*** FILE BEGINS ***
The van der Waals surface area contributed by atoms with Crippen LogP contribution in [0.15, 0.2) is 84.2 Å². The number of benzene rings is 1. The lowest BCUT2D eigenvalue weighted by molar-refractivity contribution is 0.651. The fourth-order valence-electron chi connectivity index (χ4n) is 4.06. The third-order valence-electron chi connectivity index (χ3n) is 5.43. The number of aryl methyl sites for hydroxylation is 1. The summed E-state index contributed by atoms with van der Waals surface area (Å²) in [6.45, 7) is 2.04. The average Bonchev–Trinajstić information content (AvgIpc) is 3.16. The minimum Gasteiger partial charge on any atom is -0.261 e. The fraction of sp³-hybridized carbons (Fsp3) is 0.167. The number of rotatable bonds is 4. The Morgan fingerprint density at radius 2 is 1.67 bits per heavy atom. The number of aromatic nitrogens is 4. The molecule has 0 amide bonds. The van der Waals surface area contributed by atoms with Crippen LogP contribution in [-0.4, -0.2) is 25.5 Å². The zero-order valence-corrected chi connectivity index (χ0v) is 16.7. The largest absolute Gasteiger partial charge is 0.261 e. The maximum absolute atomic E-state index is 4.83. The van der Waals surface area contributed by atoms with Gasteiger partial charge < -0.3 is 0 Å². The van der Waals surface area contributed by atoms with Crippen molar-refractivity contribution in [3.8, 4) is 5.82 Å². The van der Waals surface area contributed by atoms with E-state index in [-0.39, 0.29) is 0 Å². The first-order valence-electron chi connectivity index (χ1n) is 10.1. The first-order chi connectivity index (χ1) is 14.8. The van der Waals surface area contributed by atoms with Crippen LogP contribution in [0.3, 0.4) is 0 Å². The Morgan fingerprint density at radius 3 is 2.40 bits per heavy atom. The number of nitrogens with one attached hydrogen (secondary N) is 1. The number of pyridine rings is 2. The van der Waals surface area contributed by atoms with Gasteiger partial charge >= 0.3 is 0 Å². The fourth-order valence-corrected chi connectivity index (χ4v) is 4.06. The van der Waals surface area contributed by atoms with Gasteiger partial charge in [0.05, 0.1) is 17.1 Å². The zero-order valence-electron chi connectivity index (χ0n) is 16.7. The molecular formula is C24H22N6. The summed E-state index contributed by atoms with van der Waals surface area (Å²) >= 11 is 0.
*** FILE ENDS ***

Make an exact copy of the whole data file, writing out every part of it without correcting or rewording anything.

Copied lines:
The van der Waals surface area contributed by atoms with Crippen LogP contribution in [0.15, 0.2) is 84.2 Å². The number of benzene rings is 1. The lowest BCUT2D eigenvalue weighted by molar-refractivity contribution is 0.651. The fourth-order valence-electron chi connectivity index (χ4n) is 4.06. The third-order valence-electron chi connectivity index (χ3n) is 5.43. The number of aryl methyl sites for hydroxylation is 1. The summed E-state index contributed by atoms with van der Waals surface area (Å²) in [6.45, 7) is 2.04. The average Bonchev–Trinajstić information content (AvgIpc) is 3.16. The minimum Gasteiger partial charge on any atom is -0.261 e. The fraction of sp³-hybridized carbons (Fsp3) is 0.167. The number of rotatable bonds is 4. The Morgan fingerprint density at radius 2 is 1.67 bits per heavy atom. The number of aromatic nitrogens is 4. The molecule has 0 amide bonds. The van der Waals surface area contributed by atoms with Crippen LogP contribution in [-0.4, -0.2) is 25.5 Å². The zero-order valence-corrected chi connectivity index (χ0v) is 16.7. The largest absolute Gasteiger partial charge is 0.261 e. The maximum absolute atomic E-state index is 4.83. The van der Waals surface area contributed by atoms with Gasteiger partial charge < -0.3 is 0 Å². The van der Waals surface area contributed by atoms with Crippen molar-refractivity contribution in [3.8, 4) is 5.82 Å². The van der Waals surface area contributed by atoms with E-state index in [-0.39, 0.29) is 0 Å². The first-order valence-electron chi connectivity index (χ1n) is 10.1. The first-order chi connectivity index (χ1) is 14.8. The van der Waals surface area contributed by atoms with Crippen LogP contribution in [0.3, 0.4) is 0 Å². The Morgan fingerprint density at radius 3 is 2.40 bits per heavy atom. The number of nitrogens with one attached hydrogen (secondary N) is 1. The number of pyridine rings is 2. The van der Waals surface area contributed by atoms with Gasteiger partial charge >= 0.3 is 0 Å². The fourth-order valence-corrected chi connectivity index (χ4v) is 4.06. The van der Waals surface area contributed by atoms with Gasteiger partial charge in [0.05, 0.1) is 17.1 Å². The zero-order valence-electron chi connectivity index (χ0n) is 16.7. The molecular formula is C24H22N6. The summed E-state index contributed by atoms with van der Waals surface area (Å²) >= 11 is 0.